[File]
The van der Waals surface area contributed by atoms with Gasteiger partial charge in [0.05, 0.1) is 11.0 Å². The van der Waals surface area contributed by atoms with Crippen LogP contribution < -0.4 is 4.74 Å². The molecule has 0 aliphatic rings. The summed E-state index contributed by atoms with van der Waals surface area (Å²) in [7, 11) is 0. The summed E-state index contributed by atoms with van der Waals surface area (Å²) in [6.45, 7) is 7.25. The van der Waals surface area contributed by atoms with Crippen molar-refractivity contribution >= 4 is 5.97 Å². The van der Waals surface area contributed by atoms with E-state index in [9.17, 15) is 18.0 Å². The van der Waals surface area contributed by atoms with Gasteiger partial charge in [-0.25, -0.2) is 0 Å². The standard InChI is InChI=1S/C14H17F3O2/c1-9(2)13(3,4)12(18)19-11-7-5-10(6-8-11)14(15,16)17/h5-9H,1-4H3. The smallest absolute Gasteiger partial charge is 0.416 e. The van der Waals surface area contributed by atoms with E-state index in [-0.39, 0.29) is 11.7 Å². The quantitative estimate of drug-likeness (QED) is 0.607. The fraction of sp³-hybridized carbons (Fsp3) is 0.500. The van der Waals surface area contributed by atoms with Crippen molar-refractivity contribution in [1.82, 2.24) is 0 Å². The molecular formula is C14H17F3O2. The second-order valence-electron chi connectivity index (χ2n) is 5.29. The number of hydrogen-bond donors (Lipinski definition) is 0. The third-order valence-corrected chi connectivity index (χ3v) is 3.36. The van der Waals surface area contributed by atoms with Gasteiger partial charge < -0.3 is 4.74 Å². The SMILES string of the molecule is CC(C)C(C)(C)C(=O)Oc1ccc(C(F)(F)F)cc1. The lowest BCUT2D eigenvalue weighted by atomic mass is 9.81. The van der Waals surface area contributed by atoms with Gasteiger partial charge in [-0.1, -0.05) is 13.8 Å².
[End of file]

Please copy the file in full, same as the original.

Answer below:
The van der Waals surface area contributed by atoms with Gasteiger partial charge in [0.05, 0.1) is 11.0 Å². The van der Waals surface area contributed by atoms with Crippen LogP contribution < -0.4 is 4.74 Å². The molecule has 0 aliphatic rings. The summed E-state index contributed by atoms with van der Waals surface area (Å²) in [7, 11) is 0. The summed E-state index contributed by atoms with van der Waals surface area (Å²) in [6.45, 7) is 7.25. The van der Waals surface area contributed by atoms with Crippen molar-refractivity contribution >= 4 is 5.97 Å². The van der Waals surface area contributed by atoms with E-state index in [9.17, 15) is 18.0 Å². The van der Waals surface area contributed by atoms with Gasteiger partial charge in [-0.25, -0.2) is 0 Å². The standard InChI is InChI=1S/C14H17F3O2/c1-9(2)13(3,4)12(18)19-11-7-5-10(6-8-11)14(15,16)17/h5-9H,1-4H3. The smallest absolute Gasteiger partial charge is 0.416 e. The van der Waals surface area contributed by atoms with E-state index in [-0.39, 0.29) is 11.7 Å². The quantitative estimate of drug-likeness (QED) is 0.607. The fraction of sp³-hybridized carbons (Fsp3) is 0.500. The van der Waals surface area contributed by atoms with Crippen molar-refractivity contribution in [1.82, 2.24) is 0 Å². The molecular formula is C14H17F3O2. The second-order valence-electron chi connectivity index (χ2n) is 5.29. The number of hydrogen-bond donors (Lipinski definition) is 0. The third-order valence-corrected chi connectivity index (χ3v) is 3.36. The van der Waals surface area contributed by atoms with Gasteiger partial charge < -0.3 is 4.74 Å². The SMILES string of the molecule is CC(C)C(C)(C)C(=O)Oc1ccc(C(F)(F)F)cc1. The lowest BCUT2D eigenvalue weighted by atomic mass is 9.81. The van der Waals surface area contributed by atoms with Gasteiger partial charge in [-0.1, -0.05) is 13.8 Å².